Albinos Seek Non- discriminatory Pact In Ekiti | Independent Newspapers Limited
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Albinos Seek Non- discriminatory Pact In Ekiti

Posted: May 23, 2015 at 5:44 am   /   by   /   comments (0)

By Yaqoub Popoola, Ado-Ekiti


We are not demons, we are human beings like you and we deserve to be given equal rights like every other person. These are facts which Albinos presented to the public during the recently celebrated National Albinism Day Celebration in Ekiti State.

They pushed these forwards to replace the age long fallacies and erroneous belief about albinism.



At the event which took place at the Pathfinders Hotels, Ado-Ekiti members relived their nasty experiences in dealing with others members of the society. Many of them recalled with nostalgia how they fought against naked discrimination and deliberate isolation in schools and other work places, but they were determined to change their story and public perception.

The State Coordinator of the group, Com Muyiwa Abegunde appealed to the government at all levels to look into the prevalence of albinism in Nigeria for proper policy formulation.

Abegunde lamented how some of the sufferers are being deprived of education, even by their own parents on account of the status of members and health challenges confronting them, particularly the prevalent skin cancer.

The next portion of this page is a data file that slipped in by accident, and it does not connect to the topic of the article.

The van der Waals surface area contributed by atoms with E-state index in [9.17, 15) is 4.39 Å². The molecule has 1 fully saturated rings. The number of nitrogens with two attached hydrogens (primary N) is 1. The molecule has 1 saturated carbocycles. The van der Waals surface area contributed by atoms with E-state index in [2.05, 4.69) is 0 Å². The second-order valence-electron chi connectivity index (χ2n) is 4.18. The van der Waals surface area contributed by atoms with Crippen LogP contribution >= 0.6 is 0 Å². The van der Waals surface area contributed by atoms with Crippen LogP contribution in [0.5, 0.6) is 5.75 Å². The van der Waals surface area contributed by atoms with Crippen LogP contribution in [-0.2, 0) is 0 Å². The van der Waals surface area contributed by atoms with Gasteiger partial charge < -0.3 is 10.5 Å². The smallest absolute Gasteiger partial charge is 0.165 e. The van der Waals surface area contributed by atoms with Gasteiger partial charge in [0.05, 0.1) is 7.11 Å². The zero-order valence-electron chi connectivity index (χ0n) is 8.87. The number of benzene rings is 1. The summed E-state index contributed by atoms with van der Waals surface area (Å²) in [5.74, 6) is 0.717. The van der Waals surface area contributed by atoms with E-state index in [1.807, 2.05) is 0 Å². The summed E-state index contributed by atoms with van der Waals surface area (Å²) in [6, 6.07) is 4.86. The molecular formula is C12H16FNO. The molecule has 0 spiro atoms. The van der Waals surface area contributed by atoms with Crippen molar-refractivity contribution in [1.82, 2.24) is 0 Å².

He urged the Federal Government to design a special healthcare and education systems for the group to mitigate all forms of health hazards bedevilling the members.

“There is rampancy of skin cancer among albinos likewise educational progression is being impeded by natural sight problem. So, government must design a special education system for them to encourage them to have formal education.

“Education is a right with no prejudice to a particular child or adult. It has no respect for the colour of the skin or race, king or slave, age or sex. Necessary steps need to be taken to enhance the learning process of persons with albinism.

“The classroom teachers or literacy facilitators should appreciate the problems of pupils, students and adults with albinism so as to be able to manage those challenges.

A Director in the Ministry of Agriculture and a leader of the Albino in Ekiti State, Dr Ebenezer Ogunlade in his paper said the word Albinism originates from the Latin word “albus’ meaning “white”. According to him, it is a congenital disorder characterized by the incomplete or partial absence of pigment in the skin hair and the eyes due to defect of an enzyme involved in the production of melanin. In other words, Albinism is a hypo- pigmentary genetic condition caused by due to inadequate melanin pigment.

He explained that Albinism is a global phenomenon which affects all ethnic background .Its frequency is approximately one in 17,000.

For example Nigeria is estimated to have one of the highest albinism prevalence in the world .Children constitutes about 40percent.

Ogunlade itemized two main types of albinism to include Oculocutaneous, affecting the eyes, skin and hair and Ocular which affects the eyes only.